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When Might Employees Be Considered Consumers

on Friday, 30 November 2018.

Many employers grant loans to employees for different reasons, perhaps for travel loans or share schemes...

... Although employment contracts are not usually regarded as consumer contracts, there are certain circumstances where the relationship of employer and employee may also be that of supplier and customer and therefore be subject to consumer rights protection.

Facts and Background

In Henri Pouvin & Marie Dijoux v Electricité de France (EDF) Mr Pouvin was an employee of EDF. EDF granted a mortgage loan to him and his spouse, Ms Dijoux (the Appellants). The loan agreement included a clause which meant that if Mr Pouvin's employment contract ended the loan became immediately payable in full. Mr Pouvin resigned and the company sued the Appellants. The pair argued that the term was unfair (and unenforceable) under Unfair Contract Terms Directive (the Directive). EDF argued that the Directive didn’t apply because they weren't a supplier and the Appellants weren't consumers.

The case has made its way through the French courts and was referred to the European Court of Justice to determine if the Directive applied to the loan. The first stage in that process is the Attorney General's opinion.

Attorney General's Opinion

EDF argued that an employer can only be regarded as a seller/supplier when acting in the specific field of activity that corresponds to its realm of professional competence. The AG rejected that argument, and said that ancillary activities that facilitate the principal activity of the business may also be covered. In this case, the provision of the loan, served the aim of attracting and maintaining a qualified and skilled workforce, which was conducive to the successful running of the business.

EDF also tried to argue that a recital to the Directive excluded contracts relating to employment. However, the AG noted that recitals are only non-binding supplements to directives that are used to assist interpretation and said that this particular recital merely illustrated the kind of contracts that already fall outside the scope of consumer relationships.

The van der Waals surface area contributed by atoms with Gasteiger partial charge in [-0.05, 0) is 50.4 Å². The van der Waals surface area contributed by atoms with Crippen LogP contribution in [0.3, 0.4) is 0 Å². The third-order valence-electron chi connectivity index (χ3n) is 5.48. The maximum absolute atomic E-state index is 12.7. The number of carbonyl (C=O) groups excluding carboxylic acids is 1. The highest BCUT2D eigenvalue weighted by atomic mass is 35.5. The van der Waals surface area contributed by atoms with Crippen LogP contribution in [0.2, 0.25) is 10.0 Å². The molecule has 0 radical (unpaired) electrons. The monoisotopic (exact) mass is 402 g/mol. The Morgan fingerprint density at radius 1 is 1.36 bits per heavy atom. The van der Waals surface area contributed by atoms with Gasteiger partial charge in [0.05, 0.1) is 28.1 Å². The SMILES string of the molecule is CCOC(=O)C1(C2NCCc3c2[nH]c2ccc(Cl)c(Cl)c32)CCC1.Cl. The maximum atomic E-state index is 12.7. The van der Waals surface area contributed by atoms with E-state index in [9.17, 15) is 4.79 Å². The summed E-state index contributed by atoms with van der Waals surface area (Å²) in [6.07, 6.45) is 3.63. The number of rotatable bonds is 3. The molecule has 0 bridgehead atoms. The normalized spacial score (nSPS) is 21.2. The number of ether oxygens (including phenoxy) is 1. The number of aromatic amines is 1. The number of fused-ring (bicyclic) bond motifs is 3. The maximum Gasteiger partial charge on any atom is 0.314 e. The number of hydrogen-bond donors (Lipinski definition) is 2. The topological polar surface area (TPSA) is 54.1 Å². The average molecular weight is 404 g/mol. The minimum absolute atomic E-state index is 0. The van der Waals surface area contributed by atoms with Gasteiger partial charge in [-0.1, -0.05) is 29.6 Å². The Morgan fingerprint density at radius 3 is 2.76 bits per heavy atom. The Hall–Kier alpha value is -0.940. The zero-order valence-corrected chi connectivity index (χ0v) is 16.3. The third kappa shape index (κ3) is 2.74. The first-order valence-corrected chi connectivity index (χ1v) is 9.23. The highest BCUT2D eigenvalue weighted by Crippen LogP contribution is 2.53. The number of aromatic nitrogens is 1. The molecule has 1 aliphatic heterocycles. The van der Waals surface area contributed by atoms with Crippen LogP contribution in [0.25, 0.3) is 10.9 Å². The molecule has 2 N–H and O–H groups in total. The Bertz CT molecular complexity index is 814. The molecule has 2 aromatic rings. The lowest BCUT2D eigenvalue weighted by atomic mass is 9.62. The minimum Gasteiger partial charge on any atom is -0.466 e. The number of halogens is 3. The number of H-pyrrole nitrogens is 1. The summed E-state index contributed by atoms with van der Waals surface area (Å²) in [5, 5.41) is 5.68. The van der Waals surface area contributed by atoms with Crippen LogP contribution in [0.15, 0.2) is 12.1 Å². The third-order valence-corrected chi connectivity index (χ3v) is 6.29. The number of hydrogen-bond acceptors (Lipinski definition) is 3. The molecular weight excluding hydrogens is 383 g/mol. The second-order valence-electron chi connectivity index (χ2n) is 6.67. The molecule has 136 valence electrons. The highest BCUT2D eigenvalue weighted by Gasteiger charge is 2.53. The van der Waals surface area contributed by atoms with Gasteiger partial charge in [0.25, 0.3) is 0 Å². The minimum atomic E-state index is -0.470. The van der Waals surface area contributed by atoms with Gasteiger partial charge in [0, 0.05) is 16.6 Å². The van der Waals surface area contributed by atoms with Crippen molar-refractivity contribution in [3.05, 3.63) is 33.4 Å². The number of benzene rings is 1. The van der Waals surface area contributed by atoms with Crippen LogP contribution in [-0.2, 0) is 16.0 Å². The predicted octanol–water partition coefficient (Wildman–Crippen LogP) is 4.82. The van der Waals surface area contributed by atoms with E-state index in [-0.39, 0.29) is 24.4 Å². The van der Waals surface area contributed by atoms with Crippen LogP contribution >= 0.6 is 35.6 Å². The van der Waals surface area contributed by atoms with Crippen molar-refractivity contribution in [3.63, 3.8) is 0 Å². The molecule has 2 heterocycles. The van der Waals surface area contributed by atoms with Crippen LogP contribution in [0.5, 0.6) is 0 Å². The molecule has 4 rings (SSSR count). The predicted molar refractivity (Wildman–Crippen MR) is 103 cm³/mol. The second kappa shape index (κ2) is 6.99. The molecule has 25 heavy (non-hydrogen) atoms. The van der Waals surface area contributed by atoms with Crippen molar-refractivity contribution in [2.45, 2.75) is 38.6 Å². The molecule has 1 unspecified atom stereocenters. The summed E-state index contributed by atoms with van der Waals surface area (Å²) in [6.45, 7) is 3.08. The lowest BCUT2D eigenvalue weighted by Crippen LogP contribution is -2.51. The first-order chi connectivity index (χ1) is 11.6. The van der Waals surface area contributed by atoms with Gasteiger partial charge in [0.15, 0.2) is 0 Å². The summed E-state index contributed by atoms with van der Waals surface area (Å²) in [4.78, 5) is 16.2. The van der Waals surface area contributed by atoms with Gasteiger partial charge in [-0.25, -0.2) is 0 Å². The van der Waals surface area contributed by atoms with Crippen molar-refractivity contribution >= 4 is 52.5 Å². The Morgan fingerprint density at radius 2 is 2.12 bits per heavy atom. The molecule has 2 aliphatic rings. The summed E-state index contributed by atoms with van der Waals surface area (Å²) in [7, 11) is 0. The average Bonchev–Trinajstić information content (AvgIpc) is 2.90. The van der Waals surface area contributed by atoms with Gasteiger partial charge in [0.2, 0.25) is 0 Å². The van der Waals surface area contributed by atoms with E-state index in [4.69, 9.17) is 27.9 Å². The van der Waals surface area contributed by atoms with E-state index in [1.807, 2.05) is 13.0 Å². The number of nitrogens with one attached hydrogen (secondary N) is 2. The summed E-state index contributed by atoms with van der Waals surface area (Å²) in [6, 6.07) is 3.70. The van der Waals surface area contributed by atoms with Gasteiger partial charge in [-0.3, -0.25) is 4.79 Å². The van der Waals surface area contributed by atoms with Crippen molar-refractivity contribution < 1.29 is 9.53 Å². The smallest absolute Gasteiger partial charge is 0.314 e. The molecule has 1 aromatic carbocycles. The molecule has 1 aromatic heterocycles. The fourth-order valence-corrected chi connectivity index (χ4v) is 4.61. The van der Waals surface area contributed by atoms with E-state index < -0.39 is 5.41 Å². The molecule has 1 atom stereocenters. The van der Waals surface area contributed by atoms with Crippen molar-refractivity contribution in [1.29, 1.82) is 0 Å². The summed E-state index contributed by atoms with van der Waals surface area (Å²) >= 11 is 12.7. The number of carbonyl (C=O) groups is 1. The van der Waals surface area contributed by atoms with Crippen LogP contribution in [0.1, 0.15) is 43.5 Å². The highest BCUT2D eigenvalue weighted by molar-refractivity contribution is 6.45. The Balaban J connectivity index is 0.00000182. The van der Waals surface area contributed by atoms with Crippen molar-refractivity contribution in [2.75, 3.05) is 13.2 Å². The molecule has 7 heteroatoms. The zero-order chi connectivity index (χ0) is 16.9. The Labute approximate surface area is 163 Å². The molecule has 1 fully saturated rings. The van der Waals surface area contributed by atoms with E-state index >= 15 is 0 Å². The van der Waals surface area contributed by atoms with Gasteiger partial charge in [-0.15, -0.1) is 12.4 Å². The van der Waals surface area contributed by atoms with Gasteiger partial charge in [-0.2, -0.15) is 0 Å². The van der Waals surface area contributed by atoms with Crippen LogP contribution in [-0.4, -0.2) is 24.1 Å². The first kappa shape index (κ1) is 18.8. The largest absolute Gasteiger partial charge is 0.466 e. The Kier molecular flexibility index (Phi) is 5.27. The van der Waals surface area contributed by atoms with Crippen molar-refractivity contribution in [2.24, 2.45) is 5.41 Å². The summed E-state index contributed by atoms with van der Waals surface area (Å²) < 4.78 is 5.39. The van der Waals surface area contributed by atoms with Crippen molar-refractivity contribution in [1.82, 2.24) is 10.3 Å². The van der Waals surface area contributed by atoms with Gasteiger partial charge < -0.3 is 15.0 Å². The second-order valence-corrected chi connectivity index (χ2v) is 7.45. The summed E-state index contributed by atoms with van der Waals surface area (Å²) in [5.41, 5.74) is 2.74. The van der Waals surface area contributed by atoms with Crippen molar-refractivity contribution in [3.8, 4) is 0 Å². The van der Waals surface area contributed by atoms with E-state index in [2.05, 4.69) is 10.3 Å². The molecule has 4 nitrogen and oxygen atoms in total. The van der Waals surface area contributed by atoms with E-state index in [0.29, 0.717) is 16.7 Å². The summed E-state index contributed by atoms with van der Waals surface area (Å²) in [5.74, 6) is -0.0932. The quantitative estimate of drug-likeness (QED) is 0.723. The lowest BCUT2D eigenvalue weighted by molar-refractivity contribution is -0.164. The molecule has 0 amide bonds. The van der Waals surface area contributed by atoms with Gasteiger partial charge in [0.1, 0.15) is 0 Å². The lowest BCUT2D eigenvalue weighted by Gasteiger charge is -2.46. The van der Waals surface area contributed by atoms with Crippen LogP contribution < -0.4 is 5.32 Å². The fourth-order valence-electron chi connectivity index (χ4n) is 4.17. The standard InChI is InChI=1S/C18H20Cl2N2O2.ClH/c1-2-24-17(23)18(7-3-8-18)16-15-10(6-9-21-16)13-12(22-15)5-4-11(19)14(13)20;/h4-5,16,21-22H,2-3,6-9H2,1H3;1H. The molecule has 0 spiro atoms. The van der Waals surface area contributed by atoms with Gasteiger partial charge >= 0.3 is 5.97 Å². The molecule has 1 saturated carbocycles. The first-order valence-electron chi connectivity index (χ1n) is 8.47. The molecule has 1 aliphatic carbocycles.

Therefore, in the AG's opinion, EDF was acting as a supplier in providing the loan and the Directive applied to its terms.

The UK Position

The position is more settled in UK law. It is clear that the Unfair Contract Terms Act 1977 (UCTA) does not apply to employment contracts (as was confirmed in the case of Commerzbank v Keen [2006] in relation to bonus clauses). However, where an employer enters into a contract with an employee in granting them a loan the Consumer Credit Act 1974 does apply.

Therefore, when granting loans to employees, employers should consider the Financial Services and Markets Act (FSMA), and the Consumer Credit Act 1974. Rules and guidance can be found in the Financial Services Authority's Handbook and the Consumer Credit sourcebook and in particular be aware of the requirement of reasonableness as regards the terms of the agreement.

For further information on employment issues, please contact Bob Fahy in our Employment Law team, on 01923 919 302.